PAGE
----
Twelve Thousand Test Cases and Counting:
a Critique of Lightweight Methodologies in Python Program Development


Phil Pfeiffer

East TN State Univ.

PyCon 2004 /  March 2004

George Washington University


I.  Basis for talk: case study in program development

•       starting problem: a complex, unstable specification for a DB

–        context: resource allocation and tracking system for ORNL CCS (22+ pp. of specs)

•       goal: limit risk of instability with compiler

–        vision: combine best of two approaches:

•        clarity, concision of type definition-based data model

•        performance of relational DB

–        plan: compile data model to SQL

•        Part 1:  type def’n grammar ΰ “create table” queries

–      grammar: dest-type, enum, union, tuple, map, set, include, reference

–      limitation: maps, sets not nestable

•        Part 2:  object def’n grammar ΰ “insert into table” queries

–      object grammar:  comparable to values grammar

•       Part 3:  queries over objects ΰ queries over compiled tables

•       progress so far

–        coding started April 2003

–        part 1 done November 2003

–        part 2 to resume in May 2003


II. Issue: strategy for managing development?

•       classic methodologies:  pessimistic, system-centric

–      vision:  “Build it so you can trust it. Then don’t trust it”.  [Meyer]

–      emphases:

•        defensive design:  “I take care of abnormal cases right away.”

•        static analysis  (including static type checking)

•        assertions  (pre- and post-conditions)

•        systematic testing (all equivalent inputs/ all program points/ etc.)

[cf. Meyer, Bertrand, “Practice to Perfect”, IEEE Computer, May 1997]

•       lightweight methodologies: optimistic, developer-centric

–      vision:  shoot from hip “with care”; code will work well enough, in time

–      emphases

•        simple design

–      do simplest thing that works

–      tolerate simplicity until intolerable, then revise

•        “reasonable” care in coding

•        “reasonable” set of test cases

–      “just write test cases, and you’re done”… add more as needed

                [cf. Spring D.C. 2002 Python conference tutorial on agile methods]


III. Initial choice: go lightweight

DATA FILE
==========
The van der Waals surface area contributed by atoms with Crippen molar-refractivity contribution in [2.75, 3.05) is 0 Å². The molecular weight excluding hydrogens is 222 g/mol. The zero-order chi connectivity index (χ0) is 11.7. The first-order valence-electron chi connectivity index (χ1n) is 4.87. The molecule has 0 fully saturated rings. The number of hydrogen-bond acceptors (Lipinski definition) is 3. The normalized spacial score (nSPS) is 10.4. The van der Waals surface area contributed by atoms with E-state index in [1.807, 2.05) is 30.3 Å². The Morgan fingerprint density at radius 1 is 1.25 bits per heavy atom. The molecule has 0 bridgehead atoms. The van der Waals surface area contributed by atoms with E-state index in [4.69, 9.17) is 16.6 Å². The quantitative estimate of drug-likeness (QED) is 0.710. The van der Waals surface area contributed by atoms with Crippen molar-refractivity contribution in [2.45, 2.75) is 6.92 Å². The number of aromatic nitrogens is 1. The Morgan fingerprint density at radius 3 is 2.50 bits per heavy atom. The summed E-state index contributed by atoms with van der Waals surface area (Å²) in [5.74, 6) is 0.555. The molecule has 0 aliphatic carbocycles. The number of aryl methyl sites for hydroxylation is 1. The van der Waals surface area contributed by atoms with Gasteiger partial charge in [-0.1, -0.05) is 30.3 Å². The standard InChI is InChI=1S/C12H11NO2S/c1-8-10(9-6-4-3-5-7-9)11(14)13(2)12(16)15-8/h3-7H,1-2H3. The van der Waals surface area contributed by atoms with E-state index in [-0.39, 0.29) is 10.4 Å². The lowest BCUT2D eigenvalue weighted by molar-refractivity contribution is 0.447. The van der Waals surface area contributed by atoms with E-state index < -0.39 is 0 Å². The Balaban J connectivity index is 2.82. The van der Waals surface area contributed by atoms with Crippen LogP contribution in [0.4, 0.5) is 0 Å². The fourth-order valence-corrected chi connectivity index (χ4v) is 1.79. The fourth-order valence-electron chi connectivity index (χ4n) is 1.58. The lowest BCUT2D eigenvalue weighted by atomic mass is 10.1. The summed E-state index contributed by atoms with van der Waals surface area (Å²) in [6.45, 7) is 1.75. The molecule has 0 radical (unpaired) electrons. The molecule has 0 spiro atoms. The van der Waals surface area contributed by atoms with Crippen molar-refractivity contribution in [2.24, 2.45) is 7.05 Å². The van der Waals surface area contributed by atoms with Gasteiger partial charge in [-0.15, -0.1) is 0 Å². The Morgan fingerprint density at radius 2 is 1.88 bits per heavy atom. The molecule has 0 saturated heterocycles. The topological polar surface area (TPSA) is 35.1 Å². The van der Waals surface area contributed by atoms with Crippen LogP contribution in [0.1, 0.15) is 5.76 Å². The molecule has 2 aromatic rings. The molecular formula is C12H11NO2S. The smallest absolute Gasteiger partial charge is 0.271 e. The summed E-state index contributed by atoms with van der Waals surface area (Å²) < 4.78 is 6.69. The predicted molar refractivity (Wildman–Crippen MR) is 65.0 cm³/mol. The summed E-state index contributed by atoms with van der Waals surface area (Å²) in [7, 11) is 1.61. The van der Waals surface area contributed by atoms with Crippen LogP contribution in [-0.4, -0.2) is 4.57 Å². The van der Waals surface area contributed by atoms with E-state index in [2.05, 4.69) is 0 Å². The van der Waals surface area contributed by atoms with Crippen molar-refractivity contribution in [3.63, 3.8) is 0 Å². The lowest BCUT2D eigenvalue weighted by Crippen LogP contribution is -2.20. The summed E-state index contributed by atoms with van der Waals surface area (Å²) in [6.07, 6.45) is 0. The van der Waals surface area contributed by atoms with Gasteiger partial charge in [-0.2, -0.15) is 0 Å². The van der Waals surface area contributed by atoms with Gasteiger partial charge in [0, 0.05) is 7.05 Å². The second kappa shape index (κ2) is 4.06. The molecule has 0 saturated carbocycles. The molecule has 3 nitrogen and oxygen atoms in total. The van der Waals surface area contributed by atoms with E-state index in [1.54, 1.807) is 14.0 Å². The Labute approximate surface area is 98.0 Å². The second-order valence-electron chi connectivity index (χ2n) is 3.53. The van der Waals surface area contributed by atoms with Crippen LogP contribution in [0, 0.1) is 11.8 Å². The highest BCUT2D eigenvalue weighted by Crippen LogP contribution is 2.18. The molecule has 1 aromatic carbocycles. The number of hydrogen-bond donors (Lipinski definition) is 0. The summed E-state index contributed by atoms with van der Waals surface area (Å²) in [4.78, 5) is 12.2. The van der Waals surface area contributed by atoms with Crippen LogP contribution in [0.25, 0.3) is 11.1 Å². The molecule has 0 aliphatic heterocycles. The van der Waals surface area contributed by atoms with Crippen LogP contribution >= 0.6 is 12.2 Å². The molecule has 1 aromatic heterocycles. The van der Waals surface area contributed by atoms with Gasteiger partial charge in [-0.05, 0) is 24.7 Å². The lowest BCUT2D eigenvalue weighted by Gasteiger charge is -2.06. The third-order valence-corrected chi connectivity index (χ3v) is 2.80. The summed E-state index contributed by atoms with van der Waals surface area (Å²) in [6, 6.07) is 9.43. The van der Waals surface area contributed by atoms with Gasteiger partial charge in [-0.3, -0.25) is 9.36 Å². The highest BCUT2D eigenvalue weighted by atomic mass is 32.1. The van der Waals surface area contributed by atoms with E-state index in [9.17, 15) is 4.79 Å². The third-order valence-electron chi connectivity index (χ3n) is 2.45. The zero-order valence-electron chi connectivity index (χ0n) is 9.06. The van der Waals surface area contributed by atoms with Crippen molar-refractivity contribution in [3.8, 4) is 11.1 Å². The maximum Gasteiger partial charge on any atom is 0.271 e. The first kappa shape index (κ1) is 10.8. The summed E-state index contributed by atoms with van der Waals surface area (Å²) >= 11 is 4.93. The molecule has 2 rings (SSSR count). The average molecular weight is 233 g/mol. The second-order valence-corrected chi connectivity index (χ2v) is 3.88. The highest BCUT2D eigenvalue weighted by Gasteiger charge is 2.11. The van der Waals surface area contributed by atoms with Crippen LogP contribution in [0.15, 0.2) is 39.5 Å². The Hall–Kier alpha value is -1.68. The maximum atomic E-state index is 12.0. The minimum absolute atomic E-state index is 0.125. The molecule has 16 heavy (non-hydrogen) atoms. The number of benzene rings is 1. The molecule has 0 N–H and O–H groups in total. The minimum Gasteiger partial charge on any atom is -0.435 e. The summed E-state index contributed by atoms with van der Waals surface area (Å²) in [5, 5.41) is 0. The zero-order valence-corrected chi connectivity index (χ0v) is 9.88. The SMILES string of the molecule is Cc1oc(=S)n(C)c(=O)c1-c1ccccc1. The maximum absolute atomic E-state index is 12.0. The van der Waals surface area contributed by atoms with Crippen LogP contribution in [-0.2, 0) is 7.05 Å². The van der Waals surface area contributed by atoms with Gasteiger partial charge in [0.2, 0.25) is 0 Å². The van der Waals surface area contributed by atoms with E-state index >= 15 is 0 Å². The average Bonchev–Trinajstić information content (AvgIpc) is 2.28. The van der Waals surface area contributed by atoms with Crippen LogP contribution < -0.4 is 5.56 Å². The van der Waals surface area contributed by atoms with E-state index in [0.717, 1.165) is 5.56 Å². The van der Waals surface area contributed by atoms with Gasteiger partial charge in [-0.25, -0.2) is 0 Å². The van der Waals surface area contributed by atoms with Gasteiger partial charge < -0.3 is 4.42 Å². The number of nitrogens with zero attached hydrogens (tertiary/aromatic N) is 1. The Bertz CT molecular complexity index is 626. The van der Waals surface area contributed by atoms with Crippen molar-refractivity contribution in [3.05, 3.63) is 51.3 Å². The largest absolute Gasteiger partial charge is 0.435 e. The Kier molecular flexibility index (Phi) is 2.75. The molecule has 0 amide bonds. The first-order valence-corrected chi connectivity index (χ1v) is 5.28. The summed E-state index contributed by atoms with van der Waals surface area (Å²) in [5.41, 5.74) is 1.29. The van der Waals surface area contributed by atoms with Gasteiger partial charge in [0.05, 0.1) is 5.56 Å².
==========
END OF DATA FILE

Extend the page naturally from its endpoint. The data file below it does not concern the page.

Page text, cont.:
•       strategy

–      use Python, SAX

–      code bottom up, testing code as written

–      use “reasonable” number of reasonably simple tests

–      hope to finish in four months

•       rationale

–      praise for Python, XML, SAX

•        Python portrayed as easy to use, easy to learn

•        XML portrayed as making language definition simple

•        SAX portrayed as making parsing simple

–      apparent fit for lightweight methods

•        lots of developer experience

–      30+ years in computing: assembler, OS coding, cross-platform development, network programming, class library development

–      advanced work in programming languages, including compilers

–      experience with functional programming

•        no communication overhead (solo development)


IV. One month later: what hit me?

•       more code than expected (1,800 SLOC, no end in sight)

•       coding slower, code far buggier than expected

•       analysis

–      Python harder than expected

•        interpreted OO different from compiled OO

–      dynamic attribute instantiation

–      “overloading” as arglist-driven interpretation

–      “templating” as metaprogramming

–      unfamiliar idioms:  self.f();  class.f(self); self.__class__;  super(); etc.

•        unexpected irregularities in Python:  e.g.,

–      types without eval’able __repr__ methods (e.g., functions, classes, types)

–      uneven support for introspection (e.g., getting fn hash from _getframe()?)

–      one-item tuples vs. one-item lists

•        interpreted freeform

–      same old structural tedium: copy, deepcopy, eq, ne, __repr__, etc.

–      SAX less helpful than expected

•        sorting out parsers took time  [why all the non-validating parsers?]

•        expat documentation uneven, even misleading

•        for feature-rich languages, code generation—not parsing—still key challenge

–      hit-and-miss testing failing to eliminate errors